Transaction isolation level defines the degree to which one transaction must be isolated from resource or data modifications made by other transactions.
Let's have a look at phenomena which can occur during the execution of concurrent transactions:
Dirty read - A transaction may read data written but not yet committed by other transactions.
example: Transaction T1 modifies a row. Transaction T2 then reads that row before T1 performs a COMMIT. If T1 then performs a ROLLBACK, T2 have read a row that was never committed and that may be considered to have never existed.
Nonrepeatable read - A transaction re-reads data it had previously read and finds that data has been modified by another transaction (that committed since the initial read).
example: Transaction T1 reads a row. Transaction T2 then modifies or deletes that row and performs a COMMIT. If T1 then attempts to reread the row, it may receive the modified value or discover that the row has been deleted.
Phantom read - A transaction re-executes a query returning a set of rows that satisfy a search condition and finds that the set of rows satisfying the condition has changed due to another recently-committed transaction.
example: Transaction T1 reads the set of rows N that satisfy some search condition. Transaction T2 then executes SQL-statements that generate one or more rows that satisfy the search condition used by transaction T1. If transaction T1 then repeats the initial read with the same search condition, it obtains a different set of rows.
Isolation is the I in the acronym ACID. In ACID, atomicity and durability are strict requirements. Whereas consistency and isolation are more of configuration (kind of). Besides, they are closely related, so much so that the SQL standard defines four levels of transaction isolation based on the consistency they provide (from least to the most consistency):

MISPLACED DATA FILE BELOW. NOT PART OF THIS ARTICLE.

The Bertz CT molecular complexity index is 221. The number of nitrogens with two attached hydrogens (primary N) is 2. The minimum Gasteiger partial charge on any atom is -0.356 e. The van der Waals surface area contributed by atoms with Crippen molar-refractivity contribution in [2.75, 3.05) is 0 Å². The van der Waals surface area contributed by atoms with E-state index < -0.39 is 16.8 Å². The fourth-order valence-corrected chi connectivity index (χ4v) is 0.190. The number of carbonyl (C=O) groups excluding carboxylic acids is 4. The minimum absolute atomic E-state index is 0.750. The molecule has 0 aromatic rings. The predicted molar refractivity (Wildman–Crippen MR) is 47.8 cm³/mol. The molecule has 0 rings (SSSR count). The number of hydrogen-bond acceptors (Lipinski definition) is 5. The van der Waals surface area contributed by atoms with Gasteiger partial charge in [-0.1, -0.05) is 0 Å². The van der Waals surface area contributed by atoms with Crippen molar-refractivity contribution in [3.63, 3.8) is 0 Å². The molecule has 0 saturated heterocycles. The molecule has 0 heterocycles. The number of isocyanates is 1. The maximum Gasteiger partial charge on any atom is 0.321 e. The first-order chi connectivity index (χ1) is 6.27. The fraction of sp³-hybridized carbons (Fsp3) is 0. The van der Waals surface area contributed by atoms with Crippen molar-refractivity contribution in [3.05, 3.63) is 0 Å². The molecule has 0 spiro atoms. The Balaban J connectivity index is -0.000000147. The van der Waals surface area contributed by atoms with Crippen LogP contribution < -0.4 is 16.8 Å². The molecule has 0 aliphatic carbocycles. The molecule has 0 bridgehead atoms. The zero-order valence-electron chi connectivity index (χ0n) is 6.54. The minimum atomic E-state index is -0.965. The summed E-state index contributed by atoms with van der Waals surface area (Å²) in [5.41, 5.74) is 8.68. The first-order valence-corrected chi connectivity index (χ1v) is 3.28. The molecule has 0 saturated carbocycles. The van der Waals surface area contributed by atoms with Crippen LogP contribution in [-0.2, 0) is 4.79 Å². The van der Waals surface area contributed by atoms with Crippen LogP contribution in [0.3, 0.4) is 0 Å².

|ISOLATION LEVEL||DIRTY READ||NON-REPEATABLE READ||PHANTOM READ|
Different isolation levels are defined based on whether they allow (or prevent) the above phenomena (as described by the SQL standard). Note that transaction isolation does not affect the changes made by the same transaction. It means a transaction always sees all the changes made by itself.
Inside Java services, the transaction isolation level can be controlled by Spring
@Transactional annotation which supports
isolation attribute. If you do not specify the isolation level in the code explicitly, the default isolation level will be applied, which means that the default isolation level of the underlying datastore will be used.
It is worth to mention that default isolation levels for each system might be different. For example, the default isolation level for MySQL 5.7 (InnoDB) and PostgreSQL 9.5 is respectively, REPEATABLE READ and READ COMMITTED. To check the default isolation level, query:
SHOW VARIABLES LIKE 'tx_isolation'; -- on MySQL
SHOW default_transaction_isolation'; -- on PostgreSQL
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